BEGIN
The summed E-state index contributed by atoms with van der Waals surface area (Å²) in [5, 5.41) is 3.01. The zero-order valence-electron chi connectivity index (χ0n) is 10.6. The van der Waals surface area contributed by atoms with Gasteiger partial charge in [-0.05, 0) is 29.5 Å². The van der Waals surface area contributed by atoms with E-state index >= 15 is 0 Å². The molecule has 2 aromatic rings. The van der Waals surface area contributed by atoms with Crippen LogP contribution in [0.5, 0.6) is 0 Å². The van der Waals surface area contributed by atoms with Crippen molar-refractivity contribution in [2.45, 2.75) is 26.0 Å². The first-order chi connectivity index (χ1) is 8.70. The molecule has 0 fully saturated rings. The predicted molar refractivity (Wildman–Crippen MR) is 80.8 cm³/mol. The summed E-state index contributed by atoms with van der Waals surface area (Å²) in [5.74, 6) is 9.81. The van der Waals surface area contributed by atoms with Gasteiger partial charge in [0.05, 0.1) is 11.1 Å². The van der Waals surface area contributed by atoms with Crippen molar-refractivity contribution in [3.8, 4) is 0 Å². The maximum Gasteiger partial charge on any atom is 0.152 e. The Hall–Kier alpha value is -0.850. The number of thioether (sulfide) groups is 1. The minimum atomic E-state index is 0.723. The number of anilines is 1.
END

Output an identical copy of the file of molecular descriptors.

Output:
The summed E-state index contributed by atoms with van der Waals surface area (Å²) in [5, 5.41) is 3.01. The zero-order valence-electron chi connectivity index (χ0n) is 10.6. The van der Waals surface area contributed by atoms with Gasteiger partial charge in [-0.05, 0) is 29.5 Å². The van der Waals surface area contributed by atoms with E-state index >= 15 is 0 Å². The molecule has 2 aromatic rings. The van der Waals surface area contributed by atoms with Crippen LogP contribution in [0.5, 0.6) is 0 Å². The van der Waals surface area contributed by atoms with Crippen molar-refractivity contribution in [2.45, 2.75) is 26.0 Å². The first-order chi connectivity index (χ1) is 8.70. The molecule has 0 fully saturated rings. The predicted molar refractivity (Wildman–Crippen MR) is 80.8 cm³/mol. The summed E-state index contributed by atoms with van der Waals surface area (Å²) in [5.74, 6) is 9.81. The van der Waals surface area contributed by atoms with Gasteiger partial charge in [0.05, 0.1) is 11.1 Å². The van der Waals surface area contributed by atoms with Crippen molar-refractivity contribution in [3.8, 4) is 0 Å². The maximum Gasteiger partial charge on any atom is 0.152 e. The Hall–Kier alpha value is -0.850. The number of thioether (sulfide) groups is 1. The minimum atomic E-state index is 0.723. The number of anilines is 1.